12/05/2016 Daily Politics


12/05/2016

Andrew Neil discusses the government's new white paper on the BBC with Conservative MPs Damian Green and Andrew Bridgen. Plus David Cameron's plans to tackle corruption.


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Transcript


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Afternoon folks, welcome to the Daily Politics.

:00:37.:00:38.

High noon in the Welsh Assembly as members are locked in a stand-off

:00:39.:00:43.

But this programme understands Ukip's leader in Wales

:00:44.:00:49.

is in talks about a deal to throw his weight behind Labour

:00:50.:00:54.

and split with the rest of the Ukip group.

:00:55.:00:57.

We'll have the latest on this breaking story.

:00:58.:01:00.

The Government unveils a major overhaul of the way the BBC is run:

:01:01.:01:04.

an external regulator, more transparency on star pay

:01:05.:01:08.

and licence fee guaranteed for another 11 years.

:01:09.:01:13.

New analysis shows a sharp increase in short-term immigration from the

:01:14.:01:22.

EU which isn't being picked up by official immigration statistics.

:01:23.:01:25.

So, are we underestimating the true numbers coming here?

:01:26.:01:32.

And, we speak to Bristol's new mayor on his plans for the city

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And with us for the whole programme today is the Guardian Columnist,

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ITV has announced it will host the it. V debate featuring David Cameron

:01:51.:02:13.

and the Ukip leader Nigel Farage ahead of next month's vote. But the

:02:14.:02:19.

two men won't go head-to-head. They'll appear one after the other.

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However, the vote leave group has accused ITV of a stitch-up. Because

:02:25.:02:30.

Mr Farage belongs to a rival eurosceptic cap pain and not the

:02:31.:02:33.

Vote Leave campaign. Now to our correspondent. What's the

:02:34.:02:38.

significance of all this? In is about a debate scheduled to

:02:39.:02:48.

take place on 7th June. It will be David Cameron answering questions

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from a studio audience and then Nigel Farage answering questions

:02:52.:02:56.

from a studio audience. They wouldn't be going head-to-head.

:02:57.:03:00.

Still, Vote Leave unhappy with what's going on. That's because,

:03:01.:03:07.

they don't really like Nigel Farage. Vote Leave being the official Out

:03:08.:03:13.

campaign, Nigel Farage had hoped his would be the official campaign. That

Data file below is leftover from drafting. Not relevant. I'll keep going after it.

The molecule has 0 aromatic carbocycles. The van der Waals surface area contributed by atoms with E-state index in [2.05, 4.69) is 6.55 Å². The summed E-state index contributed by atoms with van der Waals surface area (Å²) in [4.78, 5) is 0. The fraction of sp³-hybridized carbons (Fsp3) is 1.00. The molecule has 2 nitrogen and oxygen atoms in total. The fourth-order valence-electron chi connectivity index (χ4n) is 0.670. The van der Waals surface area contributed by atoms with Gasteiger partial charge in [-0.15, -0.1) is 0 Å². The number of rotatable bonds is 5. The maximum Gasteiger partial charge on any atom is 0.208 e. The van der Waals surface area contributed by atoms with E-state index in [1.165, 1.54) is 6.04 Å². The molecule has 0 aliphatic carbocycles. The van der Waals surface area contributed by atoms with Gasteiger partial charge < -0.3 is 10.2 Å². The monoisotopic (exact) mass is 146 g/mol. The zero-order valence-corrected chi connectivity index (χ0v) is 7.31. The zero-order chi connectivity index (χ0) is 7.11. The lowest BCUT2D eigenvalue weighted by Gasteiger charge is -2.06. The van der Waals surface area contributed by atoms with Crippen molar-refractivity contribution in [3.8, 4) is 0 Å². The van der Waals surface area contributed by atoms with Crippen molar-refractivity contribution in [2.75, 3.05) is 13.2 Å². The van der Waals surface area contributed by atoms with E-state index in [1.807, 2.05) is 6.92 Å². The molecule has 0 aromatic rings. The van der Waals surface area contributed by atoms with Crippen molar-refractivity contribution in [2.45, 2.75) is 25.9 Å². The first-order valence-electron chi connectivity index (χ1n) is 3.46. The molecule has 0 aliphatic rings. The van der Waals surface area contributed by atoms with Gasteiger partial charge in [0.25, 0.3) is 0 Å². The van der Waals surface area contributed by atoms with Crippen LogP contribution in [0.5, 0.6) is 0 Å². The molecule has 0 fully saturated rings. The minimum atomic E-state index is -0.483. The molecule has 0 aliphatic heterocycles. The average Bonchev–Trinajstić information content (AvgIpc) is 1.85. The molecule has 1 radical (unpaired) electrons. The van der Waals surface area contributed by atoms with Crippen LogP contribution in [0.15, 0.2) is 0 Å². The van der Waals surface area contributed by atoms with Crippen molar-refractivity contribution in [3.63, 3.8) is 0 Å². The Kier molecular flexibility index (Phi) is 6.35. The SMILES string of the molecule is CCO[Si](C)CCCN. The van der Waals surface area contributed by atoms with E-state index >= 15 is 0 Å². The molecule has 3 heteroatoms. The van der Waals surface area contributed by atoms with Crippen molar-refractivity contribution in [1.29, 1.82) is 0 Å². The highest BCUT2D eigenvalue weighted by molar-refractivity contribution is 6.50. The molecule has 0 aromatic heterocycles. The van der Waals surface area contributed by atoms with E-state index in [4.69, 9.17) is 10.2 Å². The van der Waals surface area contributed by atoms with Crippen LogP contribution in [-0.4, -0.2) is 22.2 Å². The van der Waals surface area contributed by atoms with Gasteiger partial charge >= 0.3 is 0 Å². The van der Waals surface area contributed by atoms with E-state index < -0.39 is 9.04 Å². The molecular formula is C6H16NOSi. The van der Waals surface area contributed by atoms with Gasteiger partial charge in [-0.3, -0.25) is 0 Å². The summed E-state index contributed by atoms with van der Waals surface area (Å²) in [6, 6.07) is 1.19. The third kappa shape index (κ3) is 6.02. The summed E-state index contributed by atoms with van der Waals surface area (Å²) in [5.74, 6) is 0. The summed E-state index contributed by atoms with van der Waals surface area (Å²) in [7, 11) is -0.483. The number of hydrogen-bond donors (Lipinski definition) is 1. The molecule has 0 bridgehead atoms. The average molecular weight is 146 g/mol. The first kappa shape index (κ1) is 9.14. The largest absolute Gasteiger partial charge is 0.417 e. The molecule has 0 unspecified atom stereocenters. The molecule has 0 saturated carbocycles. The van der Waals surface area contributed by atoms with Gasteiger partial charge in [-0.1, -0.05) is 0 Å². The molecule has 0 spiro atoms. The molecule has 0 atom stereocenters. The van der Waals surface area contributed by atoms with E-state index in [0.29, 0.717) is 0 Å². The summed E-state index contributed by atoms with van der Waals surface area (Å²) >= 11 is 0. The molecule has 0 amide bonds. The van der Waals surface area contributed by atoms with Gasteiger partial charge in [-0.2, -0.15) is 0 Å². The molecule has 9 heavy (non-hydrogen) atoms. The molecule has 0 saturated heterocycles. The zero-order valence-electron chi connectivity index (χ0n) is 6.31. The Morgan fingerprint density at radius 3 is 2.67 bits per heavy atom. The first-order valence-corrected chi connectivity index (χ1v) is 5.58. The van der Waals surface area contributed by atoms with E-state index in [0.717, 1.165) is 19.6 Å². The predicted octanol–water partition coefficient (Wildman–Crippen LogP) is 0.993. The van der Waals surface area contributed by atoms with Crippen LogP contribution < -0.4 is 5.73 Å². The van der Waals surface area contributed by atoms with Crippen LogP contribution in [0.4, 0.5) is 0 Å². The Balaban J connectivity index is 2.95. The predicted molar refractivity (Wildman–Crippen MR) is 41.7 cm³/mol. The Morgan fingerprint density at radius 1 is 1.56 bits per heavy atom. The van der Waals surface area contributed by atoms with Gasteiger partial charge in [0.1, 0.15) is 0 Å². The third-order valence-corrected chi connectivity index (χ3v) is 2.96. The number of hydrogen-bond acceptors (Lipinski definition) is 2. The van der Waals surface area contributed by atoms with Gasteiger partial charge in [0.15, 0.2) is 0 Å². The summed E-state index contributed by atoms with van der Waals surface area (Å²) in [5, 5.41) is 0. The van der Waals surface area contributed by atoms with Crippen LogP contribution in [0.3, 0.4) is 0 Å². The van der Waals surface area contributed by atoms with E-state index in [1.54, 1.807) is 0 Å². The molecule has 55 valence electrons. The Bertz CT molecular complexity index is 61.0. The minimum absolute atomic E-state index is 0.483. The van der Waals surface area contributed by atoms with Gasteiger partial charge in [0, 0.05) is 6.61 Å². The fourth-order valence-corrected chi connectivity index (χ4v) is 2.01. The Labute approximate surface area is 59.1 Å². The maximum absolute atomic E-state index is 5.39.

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didn't happen. Vote Leave concerned Nigel Farage is at best a divisive

:03:19.:03:23.

character who would butt off as many undecided voters as he would

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persuades them to vote to leave. That's what they're worried about.

:03:28.:03:31.

They have issued something of a rather ominous warning to ITV

:03:32.:03:38.

suggesting that ITV had effectively joined the official In campaign it

:03:39.:03:42.

there will be consequences for its future saying the people of Number

:03:43.:03:47.

Ten won't be there for long. ITV deny any stitch-up and say Nigel

:03:48.:03:51.

Farage has been campaigning to leave the EU for the past 20-odd years.

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Nigel Farage has hardly pulled any punches this morning.

:03:58.:03:58.

The official Vote Leave campaign are run by people who have tried

:03:59.:04:01.

tried to exclude me from everything which, frankly, is ludicrous.

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We cannot win the referendum if all we see are Conservative voices.

:04:06.:04:08.

I'm delighted we've six Cabinet Ministers.

:04:09.:04:09.

But we need Ukip, Labour and trade union voices.

:04:10.:04:14.

We need a degree of unity if we're going to work together.

:04:15.:04:17.

I'm sad to see what they've said about me.

:04:18.:04:22.

And, frankly, Michael Gove is chairman of Vote Leave,

:04:23.:04:29.

I would say to Michael, get a grip on your staff.

:04:30.:04:39.

The vote leave campaign would like someone like Boris Johnson, Iain

:04:40.:04:45.

Duncan Smith or Michael Gove to debate against the Prime Minister.

:04:46.:04:48.

It works out well for Downing Street. David Cameron wants to avoid

:04:49.:04:52.

too much blue on blue action. He doesn't want to debate those senior

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Conservative figures. It is hardly good for Tory unity. There are other

:04:57.:05:01.

debates in the offing. Channel 4, Sky and the bean with that huge

:05:02.:05:05.

debate planned all coming up. Noshiateses still underway. I

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suspect we haven't heard the end of all of this. These are usually the

:05:10.:05:13.

threats politicians make against the BBC. It's a least a change to have

:05:14.:05:20.

ITV in the frame instead. Takes the pressure off us for at least a day.

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This really suits the Prime Minister really well though, the Prime

:05:26.:05:29.

Minister gets to be the voice of Remain but rather than being up

:05:30.:05:32.

against the Michael Gove or Boris Johnson, he gets to define himself

:05:33.:05:36.

against Nigel Farage. He may be right or wrong but he thinks that

:05:37.:05:41.

good for his side of the argument? It goes back to this idea of just

:05:42.:05:46.

how divisive and how toxic is Nigel Farage as a figure for the Leave

:05:47.:05:52.

campaign. Nigel Farage insisted he's quite good for those indecideds. He